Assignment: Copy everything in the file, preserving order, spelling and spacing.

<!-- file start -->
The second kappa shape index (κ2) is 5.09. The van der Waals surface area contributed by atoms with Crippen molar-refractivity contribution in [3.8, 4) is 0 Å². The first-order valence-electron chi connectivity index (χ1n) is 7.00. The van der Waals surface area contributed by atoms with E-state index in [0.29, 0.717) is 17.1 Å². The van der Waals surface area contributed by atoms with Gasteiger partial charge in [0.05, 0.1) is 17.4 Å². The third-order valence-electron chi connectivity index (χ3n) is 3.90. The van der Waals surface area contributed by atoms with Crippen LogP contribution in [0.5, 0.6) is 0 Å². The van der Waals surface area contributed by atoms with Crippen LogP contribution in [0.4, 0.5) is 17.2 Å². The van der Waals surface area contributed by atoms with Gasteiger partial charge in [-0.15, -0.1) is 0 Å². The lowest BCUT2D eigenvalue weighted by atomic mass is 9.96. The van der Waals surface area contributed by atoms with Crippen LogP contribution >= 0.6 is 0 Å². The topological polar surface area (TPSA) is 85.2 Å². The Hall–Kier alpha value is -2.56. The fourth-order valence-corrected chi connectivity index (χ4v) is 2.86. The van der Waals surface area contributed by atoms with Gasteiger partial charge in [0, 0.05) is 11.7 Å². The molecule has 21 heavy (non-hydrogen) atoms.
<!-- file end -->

The second kappa shape index (κ2) is 5.09. The van der Waals surface area contributed by atoms with Crippen molar-refractivity contribution in [3.8, 4) is 0 Å². The first-order valence-electron chi connectivity index (χ1n) is 7.00. The van der Waals surface area contributed by atoms with E-state index in [0.29, 0.717) is 17.1 Å². The van der Waals surface area contributed by atoms with Gasteiger partial charge in [0.05, 0.1) is 17.4 Å². The third-order valence-electron chi connectivity index (χ3n) is 3.90. The van der Waals surface area contributed by atoms with Crippen LogP contribution in [0.5, 0.6) is 0 Å². The van der Waals surface area contributed by atoms with Crippen LogP contribution in [0.4, 0.5) is 17.2 Å². The van der Waals surface area contributed by atoms with Gasteiger partial charge in [-0.15, -0.1) is 0 Å². The lowest BCUT2D eigenvalue weighted by atomic mass is 9.96. The van der Waals surface area contributed by atoms with Crippen LogP contribution >= 0.6 is 0 Å². The topological polar surface area (TPSA) is 85.2 Å². The Hall–Kier alpha value is -2.56. The fourth-order valence-corrected chi connectivity index (χ4v) is 2.86. The van der Waals surface area contributed by atoms with Gasteiger partial charge in [0, 0.05) is 11.7 Å². The molecule has 21 heavy (non-hydrogen) atoms.